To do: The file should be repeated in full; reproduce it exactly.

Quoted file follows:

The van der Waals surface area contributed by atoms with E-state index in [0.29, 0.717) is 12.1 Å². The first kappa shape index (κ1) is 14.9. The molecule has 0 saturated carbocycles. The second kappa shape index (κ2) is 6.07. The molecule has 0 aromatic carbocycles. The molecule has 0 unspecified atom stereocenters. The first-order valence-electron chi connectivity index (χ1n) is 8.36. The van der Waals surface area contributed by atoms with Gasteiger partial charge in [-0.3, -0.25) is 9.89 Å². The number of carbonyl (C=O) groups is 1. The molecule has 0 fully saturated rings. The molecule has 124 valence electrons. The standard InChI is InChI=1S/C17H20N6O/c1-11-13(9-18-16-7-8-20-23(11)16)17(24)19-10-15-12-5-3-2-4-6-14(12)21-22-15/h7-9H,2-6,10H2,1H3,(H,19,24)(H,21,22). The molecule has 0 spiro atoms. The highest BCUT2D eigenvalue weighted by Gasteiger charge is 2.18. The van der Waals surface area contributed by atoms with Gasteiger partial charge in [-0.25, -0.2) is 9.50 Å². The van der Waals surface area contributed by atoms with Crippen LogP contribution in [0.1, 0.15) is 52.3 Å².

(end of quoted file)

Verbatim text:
The van der Waals surface area contributed by atoms with E-state index in [0.29, 0.717) is 12.1 Å². The first kappa shape index (κ1) is 14.9. The molecule has 0 saturated carbocycles. The second kappa shape index (κ2) is 6.07. The molecule has 0 aromatic carbocycles. The molecule has 0 unspecified atom stereocenters. The first-order valence-electron chi connectivity index (χ1n) is 8.36. The van der Waals surface area contributed by atoms with Gasteiger partial charge in [-0.3, -0.25) is 9.89 Å². The number of carbonyl (C=O) groups is 1. The molecule has 0 fully saturated rings. The molecule has 124 valence electrons. The standard InChI is InChI=1S/C17H20N6O/c1-11-13(9-18-16-7-8-20-23(11)16)17(24)19-10-15-12-5-3-2-4-6-14(12)21-22-15/h7-9H,2-6,10H2,1H3,(H,19,24)(H,21,22). The molecule has 0 spiro atoms. The highest BCUT2D eigenvalue weighted by Gasteiger charge is 2.18. The van der Waals surface area contributed by atoms with Gasteiger partial charge in [-0.25, -0.2) is 9.50 Å². The van der Waals surface area contributed by atoms with Crippen LogP contribution in [0.1, 0.15) is 52.3 Å².